Condo Insurance Explained

Your condo is your home, and it's one of your most valuable possessions. Protect it with condo insurance. Here are the basics you need to know as you protect your investment.

Check Lender Requirements

Unless you pay for your condo with cash, plan on purchasing condo insurance. Most mortgage lenders require condo buyers to show proof of condo unit insurance before the loan is approved. Discuss insurance requirements with the lender, and then talk to your insurance agent.

Consider the Price

The cost of your condo insurance depends on the deductible and amount of coverage. Remember that increasing your deductible and reducing coverage can lower your premiums. However, weigh the benefits of adequate protection versus saving money as you decide what condo insurance to buy.

Understand the Master Policy

Condo associations generally take out a master policy that covers the building and common areas. This policy typically will provide one of three coverage options:

  • The basic building including roof, exterior walls, hallways, basement and elevators but not interior walls, carpeting, cabinets, appliances or wall coverings
  • The basic building and unit items excluding alterations, improvements or additions you make to your unit at your expense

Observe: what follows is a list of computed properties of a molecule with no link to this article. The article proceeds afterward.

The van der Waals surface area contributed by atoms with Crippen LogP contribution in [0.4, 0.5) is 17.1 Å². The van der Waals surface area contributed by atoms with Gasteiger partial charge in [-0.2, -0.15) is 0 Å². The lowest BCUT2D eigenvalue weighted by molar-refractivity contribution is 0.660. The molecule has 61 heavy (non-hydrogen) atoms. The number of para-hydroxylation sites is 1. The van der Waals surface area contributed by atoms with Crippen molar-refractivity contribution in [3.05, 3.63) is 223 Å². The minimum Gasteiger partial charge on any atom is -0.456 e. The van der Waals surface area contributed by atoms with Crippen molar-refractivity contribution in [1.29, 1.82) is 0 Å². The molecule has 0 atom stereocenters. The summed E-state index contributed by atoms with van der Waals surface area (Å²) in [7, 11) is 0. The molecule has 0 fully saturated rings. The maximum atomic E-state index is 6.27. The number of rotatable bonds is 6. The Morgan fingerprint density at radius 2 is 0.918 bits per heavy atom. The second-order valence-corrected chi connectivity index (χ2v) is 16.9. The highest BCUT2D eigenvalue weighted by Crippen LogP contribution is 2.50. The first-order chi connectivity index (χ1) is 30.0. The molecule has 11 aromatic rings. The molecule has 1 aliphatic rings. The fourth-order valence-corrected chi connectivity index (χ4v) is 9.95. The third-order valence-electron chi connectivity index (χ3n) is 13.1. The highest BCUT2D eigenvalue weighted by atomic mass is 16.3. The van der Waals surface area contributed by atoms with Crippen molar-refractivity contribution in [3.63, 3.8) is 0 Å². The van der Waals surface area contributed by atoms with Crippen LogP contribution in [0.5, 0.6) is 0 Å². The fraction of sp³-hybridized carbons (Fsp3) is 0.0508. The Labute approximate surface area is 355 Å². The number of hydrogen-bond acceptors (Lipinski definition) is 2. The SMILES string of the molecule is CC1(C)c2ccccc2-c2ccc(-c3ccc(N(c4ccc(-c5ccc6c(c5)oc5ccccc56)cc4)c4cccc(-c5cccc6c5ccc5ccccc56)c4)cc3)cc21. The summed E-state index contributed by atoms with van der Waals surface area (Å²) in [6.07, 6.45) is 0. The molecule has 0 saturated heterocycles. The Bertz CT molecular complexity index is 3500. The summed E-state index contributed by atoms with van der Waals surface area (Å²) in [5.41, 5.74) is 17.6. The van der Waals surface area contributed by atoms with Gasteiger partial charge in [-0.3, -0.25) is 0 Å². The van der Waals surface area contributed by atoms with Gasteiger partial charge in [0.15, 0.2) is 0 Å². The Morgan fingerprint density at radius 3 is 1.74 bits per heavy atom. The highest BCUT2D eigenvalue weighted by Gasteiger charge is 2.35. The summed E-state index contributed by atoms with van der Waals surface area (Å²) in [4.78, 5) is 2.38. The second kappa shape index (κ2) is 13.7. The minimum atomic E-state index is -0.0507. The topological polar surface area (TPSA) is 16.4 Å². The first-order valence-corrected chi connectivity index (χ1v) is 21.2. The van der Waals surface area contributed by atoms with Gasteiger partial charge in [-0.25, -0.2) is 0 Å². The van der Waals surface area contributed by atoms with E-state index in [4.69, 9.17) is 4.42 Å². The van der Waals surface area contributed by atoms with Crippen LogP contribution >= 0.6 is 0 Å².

• The basic building and unit items, including alterations, improvements and additions you make
Be sure to review the condo association's bylaws and insurance documents to ensure you are in compliance with the requirements and purchase adequate protection for your home.

What Your Unit Policy Will Cover

Even though your condo association may have a master policy in place, you still need individual insurance. It covers items that are excluded from the master policy and may compensate you for claims that may not be covered by the master policy's deductible.

The condo insurance policy you purchase should cover three specific areas. Check your policy for details.

  1. Personal Property: Insure the possessions you own in case they are stolen, vandalized or damaged in your home or elsewhere. Those items include furniture, electronics, clothing and other household items. Your unit policy can include replacement value or actual cash value coverage.

  2. Loss of Use: Your insurance policy will pay a portion of your hotel, meal, laundry and other living expenses if you have to move temporarily because your home becomes uninhabitable due to fire, mold or another cause.

  3. Personal Liability: If someone visits you and suffers a physical injury or if you or a family members damage someone else's property, your personal liability coverage will pay for the damages. The policy could also cover court, defense and settlement costs.
Condo insurance is a valuable investment that protects you and your home. Consider you options when you talk to your agent today.
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